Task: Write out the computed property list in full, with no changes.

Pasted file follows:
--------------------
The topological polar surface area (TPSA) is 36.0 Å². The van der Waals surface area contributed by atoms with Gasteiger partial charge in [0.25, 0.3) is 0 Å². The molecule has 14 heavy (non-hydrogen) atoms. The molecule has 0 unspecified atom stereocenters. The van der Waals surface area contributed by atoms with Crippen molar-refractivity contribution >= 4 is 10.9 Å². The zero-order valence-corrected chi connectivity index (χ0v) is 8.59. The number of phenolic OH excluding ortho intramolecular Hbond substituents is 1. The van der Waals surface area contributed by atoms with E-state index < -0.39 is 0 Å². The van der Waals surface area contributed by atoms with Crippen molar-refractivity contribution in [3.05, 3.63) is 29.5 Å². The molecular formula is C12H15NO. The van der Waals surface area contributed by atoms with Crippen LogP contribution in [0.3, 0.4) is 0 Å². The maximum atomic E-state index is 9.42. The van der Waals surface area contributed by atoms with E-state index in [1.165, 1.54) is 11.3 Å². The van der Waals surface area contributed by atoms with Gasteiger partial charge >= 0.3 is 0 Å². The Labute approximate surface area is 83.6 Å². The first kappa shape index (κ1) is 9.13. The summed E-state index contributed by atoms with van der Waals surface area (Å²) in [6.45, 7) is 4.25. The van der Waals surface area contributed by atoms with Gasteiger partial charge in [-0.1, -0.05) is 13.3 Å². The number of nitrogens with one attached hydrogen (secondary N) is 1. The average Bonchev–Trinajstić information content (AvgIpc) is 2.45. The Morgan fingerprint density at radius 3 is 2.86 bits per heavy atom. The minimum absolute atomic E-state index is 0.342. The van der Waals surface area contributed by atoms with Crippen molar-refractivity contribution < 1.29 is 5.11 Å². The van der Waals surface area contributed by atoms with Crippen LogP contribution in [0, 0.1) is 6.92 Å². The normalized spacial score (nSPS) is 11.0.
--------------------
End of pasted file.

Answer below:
The topological polar surface area (TPSA) is 36.0 Å². The van der Waals surface area contributed by atoms with Gasteiger partial charge in [0.25, 0.3) is 0 Å². The molecule has 14 heavy (non-hydrogen) atoms. The molecule has 0 unspecified atom stereocenters. The van der Waals surface area contributed by atoms with Crippen molar-refractivity contribution >= 4 is 10.9 Å². The zero-order valence-corrected chi connectivity index (χ0v) is 8.59. The number of phenolic OH excluding ortho intramolecular Hbond substituents is 1. The van der Waals surface area contributed by atoms with E-state index < -0.39 is 0 Å². The van der Waals surface area contributed by atoms with Crippen molar-refractivity contribution in [3.05, 3.63) is 29.5 Å². The molecular formula is C12H15NO. The van der Waals surface area contributed by atoms with Crippen LogP contribution in [0.3, 0.4) is 0 Å². The maximum atomic E-state index is 9.42. The van der Waals surface area contributed by atoms with E-state index in [1.165, 1.54) is 11.3 Å². The van der Waals surface area contributed by atoms with Gasteiger partial charge >= 0.3 is 0 Å². The Labute approximate surface area is 83.6 Å². The first kappa shape index (κ1) is 9.13. The summed E-state index contributed by atoms with van der Waals surface area (Å²) in [6.45, 7) is 4.25. The van der Waals surface area contributed by atoms with Gasteiger partial charge in [-0.1, -0.05) is 13.3 Å². The number of nitrogens with one attached hydrogen (secondary N) is 1. The average Bonchev–Trinajstić information content (AvgIpc) is 2.45. The Morgan fingerprint density at radius 3 is 2.86 bits per heavy atom. The minimum absolute atomic E-state index is 0.342. The van der Waals surface area contributed by atoms with Crippen molar-refractivity contribution < 1.29 is 5.11 Å². The van der Waals surface area contributed by atoms with Crippen LogP contribution in [0, 0.1) is 6.92 Å². The normalized spacial score (nSPS) is 11.0.